Thoka puts herself on the line, emotionally and psychologically, and admits that she has to take care of her mental health while making the work. “It’s very important for me to learn when to observe and when to absorb,” she says.
Seeds of survival
In her second exhibition, Seeds of Dirt, Thoka explores the subjugation of domestic workers in society. Motivated by a documentary film on the experiences of domestic workers in South Africa, she reflects on their vulnerability because of their class, race, gender and occupation.
The title came from a quote she found that she associated with Black women being metaphorically “buried”. To be impoverished, Black and a woman, you are “buried even lower in the ground”, Thoka says. One of the aims of this body of work is to encourage Black women to remember that their existence is larger than their experience. “They tried to bury us but they forgot that we were seeds,” she says, referencing a quote from poet Dinos Christianopoulos.
The subjects in the Seeds of Dirt collection are positioned in front of representations of stained glass windows. Once again, each portrait tells a devastating story. For instance, one of the works, Refuge of Sinners, tells the story of a domestic worker who was assaulted and verbally abused before being kicked out by her employer after he returned from church and found his bedroom had not been cleaned to his satisfaction.
In her most recent work, Thoka has moved away from portraiture to stained glass narratives with multiple figures. “I always found stained glass windows so beautiful and in my research I found they are mainly about storytelling. I wanted to create my own cathedral of sorts,” she says.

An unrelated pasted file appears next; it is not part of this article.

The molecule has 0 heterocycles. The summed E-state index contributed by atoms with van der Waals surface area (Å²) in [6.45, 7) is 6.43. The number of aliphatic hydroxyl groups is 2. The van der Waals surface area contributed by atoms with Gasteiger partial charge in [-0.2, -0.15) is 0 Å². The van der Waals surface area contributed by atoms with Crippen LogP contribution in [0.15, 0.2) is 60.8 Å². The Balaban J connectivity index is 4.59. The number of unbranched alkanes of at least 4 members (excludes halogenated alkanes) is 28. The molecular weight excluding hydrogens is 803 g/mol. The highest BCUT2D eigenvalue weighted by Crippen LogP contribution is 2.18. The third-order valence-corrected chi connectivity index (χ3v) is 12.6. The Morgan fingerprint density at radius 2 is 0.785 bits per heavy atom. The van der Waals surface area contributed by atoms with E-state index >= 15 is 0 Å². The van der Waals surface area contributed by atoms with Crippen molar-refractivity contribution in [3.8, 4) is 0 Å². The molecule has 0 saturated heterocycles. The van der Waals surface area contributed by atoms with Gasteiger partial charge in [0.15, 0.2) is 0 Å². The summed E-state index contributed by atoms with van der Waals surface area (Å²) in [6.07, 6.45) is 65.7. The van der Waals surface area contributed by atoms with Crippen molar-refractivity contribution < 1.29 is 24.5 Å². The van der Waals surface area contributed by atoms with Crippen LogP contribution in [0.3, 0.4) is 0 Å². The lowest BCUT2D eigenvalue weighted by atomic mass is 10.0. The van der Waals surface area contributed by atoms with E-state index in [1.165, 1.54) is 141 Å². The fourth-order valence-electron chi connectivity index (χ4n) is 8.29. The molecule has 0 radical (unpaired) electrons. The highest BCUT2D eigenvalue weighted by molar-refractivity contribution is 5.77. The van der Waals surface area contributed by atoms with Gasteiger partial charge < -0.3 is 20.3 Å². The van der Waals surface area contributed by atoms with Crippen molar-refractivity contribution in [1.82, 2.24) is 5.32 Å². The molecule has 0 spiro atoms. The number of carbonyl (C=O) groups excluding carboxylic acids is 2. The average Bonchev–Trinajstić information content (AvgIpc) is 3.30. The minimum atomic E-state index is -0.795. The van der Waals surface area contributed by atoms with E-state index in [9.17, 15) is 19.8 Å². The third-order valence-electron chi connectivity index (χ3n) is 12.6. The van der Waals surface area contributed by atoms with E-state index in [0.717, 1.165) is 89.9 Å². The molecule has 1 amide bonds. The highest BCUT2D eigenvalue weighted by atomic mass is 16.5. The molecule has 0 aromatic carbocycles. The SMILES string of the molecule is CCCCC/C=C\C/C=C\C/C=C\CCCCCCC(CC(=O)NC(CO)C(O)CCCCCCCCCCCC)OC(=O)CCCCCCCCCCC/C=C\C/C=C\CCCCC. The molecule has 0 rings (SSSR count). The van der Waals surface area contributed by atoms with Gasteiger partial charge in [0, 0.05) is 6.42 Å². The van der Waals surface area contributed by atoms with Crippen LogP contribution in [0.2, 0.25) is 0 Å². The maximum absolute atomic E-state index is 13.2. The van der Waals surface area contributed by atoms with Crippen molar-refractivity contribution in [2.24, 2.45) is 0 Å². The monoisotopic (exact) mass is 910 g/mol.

Religious imagery is so important to Thoka because of her childhood. “For me the first oppression I experienced was religious oppression. That was my first discovery of any kind of formal limitation on what I can say and what I can think, and in my work I have been grappling with that on a personal level.”
Growing up in a household where she was encouraged to read religious books as a child, Thoka imbibed the orthodox pictures offered to Catholic children. “I remember a book that had Mary in it and she was so beautiful. She had pale skin and dark hair and brown eyes and I will never forget how beautiful she was, and I remember thinking, ‘I don’t look like this.’ There would be stories where Jesus would encourage the children to come to him and none of the children looked like me … So my work grapples with that,” she says.
In her latest work, the characters in the stained glass window scenes are all versions of Thoka herself and all related to various roles and names attributed to the biblical figure Mary. In a conversation with Kholeka Shange, Thoka says: “I think it is very important that I use myself and continue to use myself as the muse but make sure that I am not physically recognisable.
“It’s really about me stepping into a character. I want to sort of guide Black womanhood’s liberation through this imagery, and that is why I create these scenes that are very spiritual, very symbolic, very graphic, very vibrant.”